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MAYO CLINIC EXPERIENCE INTEGRATING BEHAVIORAL HEALTHCARE
Published Thursday 12 of February, 2015
The Mayo Clinic, in Rochester, Minnesota, is widely known as a world-class healthcare destination for patients with rare, difficult-to-treat conditions. Less well-known is the fact that Mayo has an extensive primary care system, with a diverse patient population of over 140,000, some including employees and their families, as well as those patients living in Olmsted County, Minnesota who choose Mayo for their primary care. NHMH recently asked a leading Mayo physician about efforts at Mayo to integrate the care of mental health issues into primary care.
Dr. Mark Williams is a Mayo physician with a specialty in psychiatry who was closely involved in bringing the collaborative care model to Mayo’s primary care system. After training at Mayo in Psychiatry, he spent nine years working in a variety of psychiatric settings before returning to Mayo to practice his specialty
“Mayo has always been good at forming teams,” he says explaining why he chose to return to treat primary care based patients. Shortly after coming to Mayo, Dr. Williams had the opportunity to help lead a Mayo team to attempt to integrate a collaborative care model for adult depression into one of several primary care clinics at Mayo. This project, led by the Institute for Healthcare Improvement (IHI), was attempting to see if teams could use concepts from Dr. Ed Wagner’s chronic care model to address the chronic illnesses of depression and asthma in primary care clinics around the country. The details of the model were very similar to the IMPACT (Improving Mood: Providing Access to Collaborative Treatment) collaborative care model designed by Jurgen Unutzer, M.D. and others at the University of Washington.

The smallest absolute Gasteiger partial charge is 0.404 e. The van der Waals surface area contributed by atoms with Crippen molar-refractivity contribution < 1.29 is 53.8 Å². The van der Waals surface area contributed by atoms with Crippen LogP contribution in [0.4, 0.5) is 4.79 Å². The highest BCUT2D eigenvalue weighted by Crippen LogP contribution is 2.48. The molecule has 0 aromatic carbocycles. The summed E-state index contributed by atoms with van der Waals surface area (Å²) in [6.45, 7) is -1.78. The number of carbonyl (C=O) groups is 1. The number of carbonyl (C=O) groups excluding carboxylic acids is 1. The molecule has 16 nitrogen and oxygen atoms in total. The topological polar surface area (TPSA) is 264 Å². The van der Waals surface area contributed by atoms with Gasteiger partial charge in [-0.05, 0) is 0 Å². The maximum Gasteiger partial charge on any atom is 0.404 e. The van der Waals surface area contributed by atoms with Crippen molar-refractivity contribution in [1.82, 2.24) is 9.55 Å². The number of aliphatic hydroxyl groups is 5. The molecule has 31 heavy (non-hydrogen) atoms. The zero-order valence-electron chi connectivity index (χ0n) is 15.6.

Despite showing improved patient outcomes from this project, the program failed to continue in the primary care clinic involved. “This was a good lesson” says Williams because it illustrates how hard it is to sustain good improvements in the complex world of clinical care. Some of the barriers included a need to reorganize the IT support, a need to have more consistent psychiatric availability, a need for a standard tool across the practice to measure outcomes for depression, and the need to develop the role of a care coordinator for nursing. It was clear true integration meant more than sharing space.